Looking for the ocean of light (December 2011 Forum)
I am still looking for the “ocean of light” after reading the items about nuclear power in the August Friends Journal. Science and numbers may be part of the darkness if the light of faith is hidden.
One Friend’s fears of deaths from coal use and climate change exceed her fears of deaths from nuclear power; other Friends’ worries about fossil fuels, including nuclear, outweigh the uncertainties arising from our inevitable return to only using renewable energy, whenever that may happen.
Although I am an engineer and scientist, all the numbers about various risks do end up making my eyes glaze over too. As with Bjorn Lomborg’s arguments based solely on the parameter of deaths that are likely to happen sooner than otherwise, debates about numbers sidestep the real basis for decisions—feelings and values.
I would like to thresh, with Friends, more about the quality of lives and less about the inevitability of deaths. My own attempt to discern the light of faith in the nuclear power debate can be found at: whywedontneednuclearpower.blogspot.com.
But to return to the looming darkness of climate change, there really aren’t any ready solutions or easy paths left. It is not a fear but a fact that we can’t really protect ourselves from nature, whether earthquake, lightning, hurricanes, or ourselves. Ancient Greece’s warnings about hubris are echoed in the story of the Tower of Babel, a widely ignored bit of liturgy.
Sociobiology offers a larger perspective than statistics or engineering. E.O. Wilson has described two approaches to fruitfulness and reproduction, opportunistic vs. stable. In reality, these are not mutually exclusive; however, opportunistic strategies of numerous offspring and minimal parental input are especially suited to conditions of chaos and the emptiness that appears after sudden upsets. Nature abhors a vacuum, and many opportunistic species and strategies stand ready to fill any wide open spaces that appear.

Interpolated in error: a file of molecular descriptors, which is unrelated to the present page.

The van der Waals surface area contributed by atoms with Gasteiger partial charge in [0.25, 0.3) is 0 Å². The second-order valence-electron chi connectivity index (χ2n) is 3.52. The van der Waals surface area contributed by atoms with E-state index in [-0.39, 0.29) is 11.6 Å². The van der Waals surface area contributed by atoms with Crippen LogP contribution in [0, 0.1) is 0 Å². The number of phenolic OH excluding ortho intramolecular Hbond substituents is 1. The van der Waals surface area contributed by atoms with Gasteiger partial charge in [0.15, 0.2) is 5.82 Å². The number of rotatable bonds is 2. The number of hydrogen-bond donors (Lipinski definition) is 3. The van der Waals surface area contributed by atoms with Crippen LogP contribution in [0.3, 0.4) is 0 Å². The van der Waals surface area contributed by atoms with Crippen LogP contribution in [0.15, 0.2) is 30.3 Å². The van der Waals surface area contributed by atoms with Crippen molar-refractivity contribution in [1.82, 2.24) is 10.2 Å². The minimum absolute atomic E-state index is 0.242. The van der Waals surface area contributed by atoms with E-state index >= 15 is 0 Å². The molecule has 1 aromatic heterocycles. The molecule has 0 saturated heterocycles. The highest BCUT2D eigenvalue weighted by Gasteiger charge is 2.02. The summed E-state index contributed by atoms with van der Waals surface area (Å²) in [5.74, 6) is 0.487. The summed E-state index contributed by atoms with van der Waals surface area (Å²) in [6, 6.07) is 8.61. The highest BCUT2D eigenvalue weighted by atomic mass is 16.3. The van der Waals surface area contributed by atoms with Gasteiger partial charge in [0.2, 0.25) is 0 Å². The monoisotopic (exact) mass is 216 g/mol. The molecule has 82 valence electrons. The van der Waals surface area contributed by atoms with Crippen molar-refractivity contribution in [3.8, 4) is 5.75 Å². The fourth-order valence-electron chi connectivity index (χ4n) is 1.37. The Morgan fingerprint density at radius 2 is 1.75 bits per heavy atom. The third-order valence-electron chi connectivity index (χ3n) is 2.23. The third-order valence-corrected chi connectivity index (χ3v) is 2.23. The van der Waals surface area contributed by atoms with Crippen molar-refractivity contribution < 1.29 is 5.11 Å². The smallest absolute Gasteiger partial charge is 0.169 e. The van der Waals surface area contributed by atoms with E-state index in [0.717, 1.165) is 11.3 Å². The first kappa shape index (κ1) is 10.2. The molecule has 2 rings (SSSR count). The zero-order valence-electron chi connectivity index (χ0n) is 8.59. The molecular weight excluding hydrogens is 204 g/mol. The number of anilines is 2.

And the appearance of intensive fossil fuel use in the U.S., Europe, and increasingly elsewhere is a sudden upset on the geological and evolutionary time scales, if rather less on the scale of one human lifetime. Possession of these powerful energy sources has caused an opportunistic and chaotic increase in human populations and in energy use, rather like the algae bloom that grows near agricultural run‐off and soon dies from lack of oxygen. Possession of these substances has led us into an addictive trap. Let us not underestimate the power of this addiction, which has reduced human power to the value of a few pennies at best, when competing directly with $4 per gallon of gasoline.
Threats to this addiction, such as climate change or the depletion of our energy slaves, bring back the threat of class war, whose battles include the Civil War and the New Deal. Cheap fossil fuels have allowed a temporary truce. But all growth confronts diminishing marginal returns. Threats to this addiction are also an opportunity to notice that intensive fossil fuel use has warped our lifestyles as much as our use of them has warped nature. The list only grows of our discomfits and diseases, caused by living in very different ways than we have been evolved to live. Now almost everyone lives in a speedy city rather than a stable village, and people are more or less stressed, overweight, malnourished, sedentary, lonely, etc., leading to a lifestyle of attention deficit, diabetes, cancer, heart disease, etc. Some say there are fates worse than death. How unhealthy or unhappy must our lifestyles be to qualify?
At Pacific Yearly Meeting last summer, I humbly joined the daily 12‐step group and confessed for the first time my fossil fuel addiction. In truth, I really don’t know how to actually stop using. Except to keep giving up more bits and pieces of my lifestyle that use these fuels. Do I need to drive to meeting today, or can I ride my bike today? Do I need to (let my landscaper) use machines with engines or motors to cheaply manicure my yard and keep my property values up? Do I need air conditioning? Do I need to stop driving rather than use bio‐fuels to drive my car so that a bug can eat that corn instead?
How much space do other species need to have so that the web of nature can afford to support me? How can I find my share of clean air, water, and of healthy food in the lightest and least selfish way? What if I must lose my life in order to find it? Are these questions of science or of values? I would rather talk about the values, because while science may inform a decision it cannot make one.
But cheap fossil fuels—and even expensive ones—are very addictive, very toxic. Can we find the ocean of light while we are afraid of losing these fuels’ power? Can we only quit cold turkey? Can we choose nonviolence in the face of nature’s backlash? Can we choose healthy pleasure? One day at a time?